Vasilii Namilov is a Russian researcher and philosopher of science. In 1981, he presented, in Faces of Science, a cybernetic approach to the phenomenon of science. In the book, the society of science is regarded as a metaphoric or abstract system, residing within the biosphere. As such it has the properties of a macroorganism obeying the same rules as other species within biological evolution. The book focuses on its self- organizing and self-regulating properties, with their equivalents in the biosphere. These properties in turn develop and change as the macroorganism evolves.
Namilov thus finds that the most typical property of both science and the biosphere is their organismic systems which develop over time. As the contained information is renewed, it is also complexified. Just as new species arise through the biological evolution, new ideas and areas of knowledge come into being in science.
The self-organizing system of science has its origin in the emergence of a communication system based on theses, textbooks, journals and other publications. The smallest component of the macroorganism, that is, the equivalent of a cell, is the scientific paper. Its development is determined by discoveries, by definition not possible to predict and thereby the equivalent to mutations. Through mutation, taken as a random generator together with some selection rules, an adaptation system is created — principally the same in the systems of both science and biology. An adaptation system always has a memory where new and useful information is stored. Namilov talks about a genetic memory in biological systems as well as a scientific memory residing in journals, books and libraries (see also p. 276 regarding the different types of memories).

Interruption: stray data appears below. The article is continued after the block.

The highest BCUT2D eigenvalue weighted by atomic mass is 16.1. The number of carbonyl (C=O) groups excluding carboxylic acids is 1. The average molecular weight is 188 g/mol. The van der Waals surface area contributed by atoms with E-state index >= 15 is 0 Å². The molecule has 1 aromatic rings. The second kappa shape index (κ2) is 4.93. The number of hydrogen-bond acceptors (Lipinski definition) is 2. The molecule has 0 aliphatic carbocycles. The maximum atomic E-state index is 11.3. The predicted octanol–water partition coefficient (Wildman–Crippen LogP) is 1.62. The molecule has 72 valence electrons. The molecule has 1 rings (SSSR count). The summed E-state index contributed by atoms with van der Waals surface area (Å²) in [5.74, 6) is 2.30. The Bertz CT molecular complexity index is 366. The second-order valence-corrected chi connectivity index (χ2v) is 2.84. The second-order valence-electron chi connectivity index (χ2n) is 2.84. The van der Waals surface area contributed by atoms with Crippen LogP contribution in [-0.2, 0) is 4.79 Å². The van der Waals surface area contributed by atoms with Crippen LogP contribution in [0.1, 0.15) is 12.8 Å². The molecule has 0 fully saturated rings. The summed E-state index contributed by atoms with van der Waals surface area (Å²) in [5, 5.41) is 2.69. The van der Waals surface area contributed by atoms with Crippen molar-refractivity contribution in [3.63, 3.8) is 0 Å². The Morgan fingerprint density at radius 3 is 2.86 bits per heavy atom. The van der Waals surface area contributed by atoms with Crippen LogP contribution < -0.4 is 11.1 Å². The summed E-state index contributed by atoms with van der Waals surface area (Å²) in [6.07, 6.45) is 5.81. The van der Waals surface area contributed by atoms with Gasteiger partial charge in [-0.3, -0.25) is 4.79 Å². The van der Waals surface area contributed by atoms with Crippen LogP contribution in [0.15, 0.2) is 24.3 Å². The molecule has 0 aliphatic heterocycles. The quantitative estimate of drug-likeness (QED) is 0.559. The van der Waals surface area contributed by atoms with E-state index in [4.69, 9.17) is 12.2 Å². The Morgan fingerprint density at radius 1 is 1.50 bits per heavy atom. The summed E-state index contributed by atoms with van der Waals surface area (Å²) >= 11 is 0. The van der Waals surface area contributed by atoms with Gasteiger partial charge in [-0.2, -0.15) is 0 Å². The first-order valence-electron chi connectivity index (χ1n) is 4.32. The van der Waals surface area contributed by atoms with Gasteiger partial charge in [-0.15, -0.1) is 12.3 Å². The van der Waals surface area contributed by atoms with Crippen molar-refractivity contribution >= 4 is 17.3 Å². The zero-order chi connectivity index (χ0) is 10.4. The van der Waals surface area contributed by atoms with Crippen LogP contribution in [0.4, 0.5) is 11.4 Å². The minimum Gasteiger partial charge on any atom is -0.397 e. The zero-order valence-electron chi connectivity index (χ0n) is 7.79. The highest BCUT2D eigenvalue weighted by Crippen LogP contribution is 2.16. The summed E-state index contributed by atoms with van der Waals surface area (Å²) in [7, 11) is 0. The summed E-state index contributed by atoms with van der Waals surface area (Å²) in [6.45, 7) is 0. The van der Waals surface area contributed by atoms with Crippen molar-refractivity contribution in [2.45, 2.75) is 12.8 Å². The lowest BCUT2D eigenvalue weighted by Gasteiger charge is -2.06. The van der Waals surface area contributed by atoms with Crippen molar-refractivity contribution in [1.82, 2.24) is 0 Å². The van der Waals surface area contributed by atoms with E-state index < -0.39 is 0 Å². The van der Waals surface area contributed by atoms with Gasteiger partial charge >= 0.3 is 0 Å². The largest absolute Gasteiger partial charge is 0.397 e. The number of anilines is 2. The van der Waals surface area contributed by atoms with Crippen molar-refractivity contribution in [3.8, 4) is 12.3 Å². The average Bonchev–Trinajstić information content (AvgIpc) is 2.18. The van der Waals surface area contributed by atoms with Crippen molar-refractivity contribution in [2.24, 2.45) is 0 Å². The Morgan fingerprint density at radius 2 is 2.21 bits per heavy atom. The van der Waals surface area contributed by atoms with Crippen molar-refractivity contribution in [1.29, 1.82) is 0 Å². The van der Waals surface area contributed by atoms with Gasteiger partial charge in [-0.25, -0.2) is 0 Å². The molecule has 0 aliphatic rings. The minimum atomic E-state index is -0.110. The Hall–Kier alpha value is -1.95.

All information/communication systems have their own language. According to Namilov, while the genetic code is the language of biology, science has its own language for communication (not to be confused with conversational language). In this quite special language, the information content of code signs used is constantly increasing. One consequence of this evolution is that scientific papers and articles become more compact, and increasingly incomprehensible for ordinary readers. Also, the exponential production of scientific papers has led to a publication crisis. Another consequence is the differentiation of science into disparate fields, each with its specific language. While such languages facilitate internal communication, external communication is aggravated. Here, Namilov points out another analogy to biology: information structures of different species are incompatible.
Language itself is regarded as a natural organism in the eyes of Namilov. He refers to the words of the German linguist A. Schleicher (1888): ‘The life of language does not essentially differ from the life of any other organism — plants or animals.’ Namilov sees a struggle between the world of biology with its genetic language and the world of man with its semiotic language. The ecological crisis and the extinction of many species of plants and animals is the result of the struggle for survival of the texts written in these languages.
Changing external conditions in the biosphere, together with new experiments in science, exert pressure upon the internal information flow of the biosphere as well as of science. The consequence can be one of the following alternatives.